Feeds

ePublisher claims it can save Iridium, turn a profit

Comedy Rescue Plan of the Week?

  • alert
  • submit to reddit

Secure remote control for conventional and virtual desktops

Updated Las Vegas-based software developer and vanity ePublisher Merit Studios reckons it has come up with a rescue plan to save Iridium's 66 satellites and take the company to profitability. A now a second potential Iridium buyer has emerged following the closure of the ailing satellite-by-cellphone company on Friday. According to a Reuters report, Merit wants to turn Iridium's cellphone traffic-oriented satellites into a data network. The key: Merit's own data compression software. Merit's Web site doesn't mention such software, but it does offer would-be authors and independent filmmakers ePublishing and DVD release oportunities. Yes, we're not convinced either, but let's follow this one through. Merit's CEO, one Michael John, emailed Iridium's liquidation lawyers with the plan on Sunday, two days after Iridium shut its systems down. John's scheme centres on the formation of a new company in place of Iridium. Stock in the company would be split between 40:30:30 between Merit, Iridium shareholder and Iridium creditors. Creditors would also receive 20 per cent of the new company's net profits until Iridium's debts are cleared. It sounds a tempting offer. After all, if Iridium completes its liquidation, the creditors are unlikely to see the return of their investments, and at least this offers the possibility of profit. That said, switching the satellites from voice to data may prove rather more expensive than John and his unnamed investment partners can afford - and its hard to see existing creditors pumping in more cash on the off-chance the scheme will pay off. ICO Global Communications, which began life as a voice-oriented satellite network but then recast itself as a broadband networking system, could only make the switch because its satellites had yet to be launched. The conversion is costing around $60 million. That can't be done to Iridium's satellites without first bringing them to Earth (which is going to happen anyway at least), converting the hardware and then (and this is the real zinger) launching them into orbit again. This cost may have been what finally put Teledesic boss Craig McCaw off acquiring Iridium himself. Hot on the heels of Merit Studios' email proposal, another ePublisher, HotJump, has launched its own bid for Iridium's satellites, according to NUNet. And like its rival, it wants to turn Iridium into a broadband data network provider, to be up and running by 2003. Merit's compression software, on which the scheme is based - the plan calls for compressed news and advertising to be distributed via the satellite network to ISPs' customers - is said to offer a 10:1 compression ratio, which isn't much to write home about. Merit claims it is "close" to being able to offer 40:1, with the possibility of getting that to 1000:1. It seems a bit much to base the rescue of Iridium on a possibility, and we wonder whether Merit's offer is entirely serious. Has perhaps Reuters been taken in by a cunningly worded press release? The report is certainly giving the small software company and its compression technology a lot of publicity... ® Related Stories So Farewell, Iridium, shot down in flames Iridium rival satellite plunges into the sea Motorola tells Iridium customers to expect the worst Iridium steels itself to decomission satellites Craig McCaw cuts losses and abandons Iridium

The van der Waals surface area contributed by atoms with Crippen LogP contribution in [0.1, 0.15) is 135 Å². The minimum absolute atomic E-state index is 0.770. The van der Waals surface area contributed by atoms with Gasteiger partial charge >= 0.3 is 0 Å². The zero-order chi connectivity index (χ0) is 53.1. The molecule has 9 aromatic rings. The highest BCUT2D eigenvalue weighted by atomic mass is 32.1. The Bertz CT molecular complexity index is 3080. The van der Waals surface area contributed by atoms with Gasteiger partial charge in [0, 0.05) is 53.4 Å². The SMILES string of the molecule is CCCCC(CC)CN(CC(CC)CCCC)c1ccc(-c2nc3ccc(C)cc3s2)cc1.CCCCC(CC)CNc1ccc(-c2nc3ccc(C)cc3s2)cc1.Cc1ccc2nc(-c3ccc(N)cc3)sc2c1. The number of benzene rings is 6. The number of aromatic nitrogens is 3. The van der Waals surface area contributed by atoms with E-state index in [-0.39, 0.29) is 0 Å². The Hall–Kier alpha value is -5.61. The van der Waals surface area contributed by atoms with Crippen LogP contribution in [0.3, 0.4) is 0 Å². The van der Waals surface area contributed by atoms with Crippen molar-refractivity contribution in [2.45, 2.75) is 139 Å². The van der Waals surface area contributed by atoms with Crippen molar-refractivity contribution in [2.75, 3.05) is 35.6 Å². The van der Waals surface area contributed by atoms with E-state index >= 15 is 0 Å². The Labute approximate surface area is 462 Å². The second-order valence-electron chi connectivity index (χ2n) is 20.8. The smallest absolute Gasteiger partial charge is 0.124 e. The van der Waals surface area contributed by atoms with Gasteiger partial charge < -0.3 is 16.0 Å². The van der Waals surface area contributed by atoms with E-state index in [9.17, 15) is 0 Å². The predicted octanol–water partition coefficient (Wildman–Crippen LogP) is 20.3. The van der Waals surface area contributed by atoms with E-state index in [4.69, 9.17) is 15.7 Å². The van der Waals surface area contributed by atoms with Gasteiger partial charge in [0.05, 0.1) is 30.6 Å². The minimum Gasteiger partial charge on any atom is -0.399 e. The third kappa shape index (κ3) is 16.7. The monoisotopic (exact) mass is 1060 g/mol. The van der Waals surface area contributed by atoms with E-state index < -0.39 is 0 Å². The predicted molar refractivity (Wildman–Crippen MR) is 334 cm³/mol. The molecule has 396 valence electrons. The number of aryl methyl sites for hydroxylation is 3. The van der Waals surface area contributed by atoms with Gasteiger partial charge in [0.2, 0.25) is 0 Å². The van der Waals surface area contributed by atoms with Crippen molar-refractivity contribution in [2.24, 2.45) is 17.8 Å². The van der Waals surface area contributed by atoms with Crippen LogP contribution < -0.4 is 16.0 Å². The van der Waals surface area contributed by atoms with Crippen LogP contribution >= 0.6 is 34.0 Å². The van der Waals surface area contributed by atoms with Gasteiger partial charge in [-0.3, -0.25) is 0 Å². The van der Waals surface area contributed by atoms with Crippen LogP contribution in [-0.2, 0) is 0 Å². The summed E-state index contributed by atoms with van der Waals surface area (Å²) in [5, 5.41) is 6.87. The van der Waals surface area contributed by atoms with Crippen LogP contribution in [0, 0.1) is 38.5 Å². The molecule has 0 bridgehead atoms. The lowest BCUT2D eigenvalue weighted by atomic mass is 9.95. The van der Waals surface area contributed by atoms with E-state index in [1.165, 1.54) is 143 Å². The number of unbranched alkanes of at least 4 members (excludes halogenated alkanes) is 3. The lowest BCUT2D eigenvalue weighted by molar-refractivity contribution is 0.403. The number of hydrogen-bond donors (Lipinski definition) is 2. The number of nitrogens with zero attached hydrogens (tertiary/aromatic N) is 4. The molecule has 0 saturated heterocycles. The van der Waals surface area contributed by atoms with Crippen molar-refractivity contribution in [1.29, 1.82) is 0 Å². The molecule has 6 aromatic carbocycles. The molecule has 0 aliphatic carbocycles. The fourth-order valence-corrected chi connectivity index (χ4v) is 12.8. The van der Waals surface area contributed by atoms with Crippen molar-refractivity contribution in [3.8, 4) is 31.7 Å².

Providing a secure and efficient Helpdesk

More from The Register

next story
The 'fun-nification' of computer education – good idea?
Compulsory code schools, luvvies love it, but what about Maths and Physics?
Facebook, Apple: LADIES! Why not FREEZE your EGGS? It's on the company!
No biological clockwatching when you work in Silicon Valley
Happiness economics is bollocks. Oh, UK.gov just adopted it? Er ...
Opportunity doesn't knock; it costs us instead
Ex-US Navy fighter pilot MIT prof: Drones beat humans - I should know
'Missy' Cummings on UAVs, smartcars and dying from boredom
Yes, yes, Steve Jobs. Look what I'VE done for you lately – Tim Cook
New iPhone biz baron points to Apple's (his) greatest successes
Lords take revenge on REVENGE PORN publishers
Jilted Johns and Jennies with busy fingers face two years inside
Sysadmin with EBOLA? Gartner's issued advice to debug your biz
Start hoarding cleaning supplies, analyst firm says, and assume your team will scatter
Edward who? GCHQ boss dodges Snowden topic during last speech
UK spies would rather 'walk' than do 'mass surveillance'
Doctor Who's Flatline: Cool monsters, yes, but utterly limp subplots
We know what the Doctor does, stop going on about it already
prev story

Whitepapers

Forging a new future with identity relationship management
Learn about ForgeRock's next generation IRM platform and how it is designed to empower CEOS's and enterprises to engage with consumers.
Why and how to choose the right cloud vendor
The benefits of cloud-based storage in your processes. Eliminate onsite, disk-based backup and archiving in favor of cloud-based data protection.
Three 1TB solid state scorchers up for grabs
Big SSDs can be expensive but think big and think free because you could be the lucky winner of one of three 1TB Samsung SSD 840 EVO drives that we’re giving away worth over £300 apiece.
Reg Reader Research: SaaS based Email and Office Productivity Tools
Read this Reg reader report which provides advice and guidance for SMBs towards the use of SaaS based email and Office productivity tools.
Security for virtualized datacentres
Legacy security solutions are inefficient due to the architectural differences between physical and virtual environments.